Justin McCarthy wrote:
Has anyone else any input on this idea of NEVER deliberately showing the wrong way to do something, even if it is to say "don't do it this way"
I think that showing the wrong way is a method for people to become conscious of what they are doing wrong. I agree that showing the wrong way is bad if the student(s) are not already doing that particular wrong way. But by showing them visually what they are doing wrong, this can be valuable.
I think the idea of not letting a student or yourself make any mistakes from the beginning is a good one, but I also have the thought that making mistakes and later correcting them is a valuable skill that translates well to real life.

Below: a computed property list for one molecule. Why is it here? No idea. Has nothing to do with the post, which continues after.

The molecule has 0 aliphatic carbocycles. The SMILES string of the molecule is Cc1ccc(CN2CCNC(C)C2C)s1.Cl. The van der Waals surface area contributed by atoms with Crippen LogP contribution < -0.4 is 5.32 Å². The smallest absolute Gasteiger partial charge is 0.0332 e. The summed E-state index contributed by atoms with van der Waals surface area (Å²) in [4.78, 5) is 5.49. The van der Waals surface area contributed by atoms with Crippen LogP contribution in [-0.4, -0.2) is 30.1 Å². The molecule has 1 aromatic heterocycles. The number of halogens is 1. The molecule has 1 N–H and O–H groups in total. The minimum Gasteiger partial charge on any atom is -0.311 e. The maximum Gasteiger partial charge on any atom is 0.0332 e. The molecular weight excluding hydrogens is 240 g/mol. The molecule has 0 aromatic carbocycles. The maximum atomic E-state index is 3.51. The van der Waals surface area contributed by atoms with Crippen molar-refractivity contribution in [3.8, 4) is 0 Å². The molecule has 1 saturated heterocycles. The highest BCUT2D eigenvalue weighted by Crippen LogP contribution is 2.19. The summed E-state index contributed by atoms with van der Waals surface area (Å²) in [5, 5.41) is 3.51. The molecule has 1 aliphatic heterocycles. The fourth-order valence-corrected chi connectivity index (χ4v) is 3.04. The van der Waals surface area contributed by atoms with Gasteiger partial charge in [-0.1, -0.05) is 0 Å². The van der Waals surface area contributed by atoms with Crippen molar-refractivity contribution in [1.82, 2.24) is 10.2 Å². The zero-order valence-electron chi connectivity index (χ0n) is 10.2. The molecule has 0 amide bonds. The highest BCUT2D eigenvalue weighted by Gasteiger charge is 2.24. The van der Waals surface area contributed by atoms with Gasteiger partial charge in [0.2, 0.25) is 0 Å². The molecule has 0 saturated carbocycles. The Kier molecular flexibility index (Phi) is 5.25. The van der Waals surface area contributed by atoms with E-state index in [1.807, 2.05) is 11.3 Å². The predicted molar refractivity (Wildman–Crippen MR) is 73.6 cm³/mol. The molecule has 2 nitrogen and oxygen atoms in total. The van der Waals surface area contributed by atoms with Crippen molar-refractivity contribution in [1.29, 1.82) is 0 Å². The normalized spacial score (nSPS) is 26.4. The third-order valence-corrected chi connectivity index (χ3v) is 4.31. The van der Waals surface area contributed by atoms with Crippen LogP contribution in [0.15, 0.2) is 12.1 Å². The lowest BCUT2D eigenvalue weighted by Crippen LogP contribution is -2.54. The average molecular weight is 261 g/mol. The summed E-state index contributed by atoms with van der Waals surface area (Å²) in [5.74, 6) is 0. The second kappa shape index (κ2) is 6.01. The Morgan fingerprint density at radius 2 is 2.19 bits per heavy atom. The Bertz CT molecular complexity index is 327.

This question reminds of a time when I was visiting a dojo with an uchideshi type program. The teacher was demonstrating a technique with the uchideshi and told the class not to attack in a certain way as the attacker would be open to a punch. The teacher then made the uchideshi attack in that wrong way and then actually punched her, pretty hard. I'm not sure what the uchideshi was supposed to learn from that!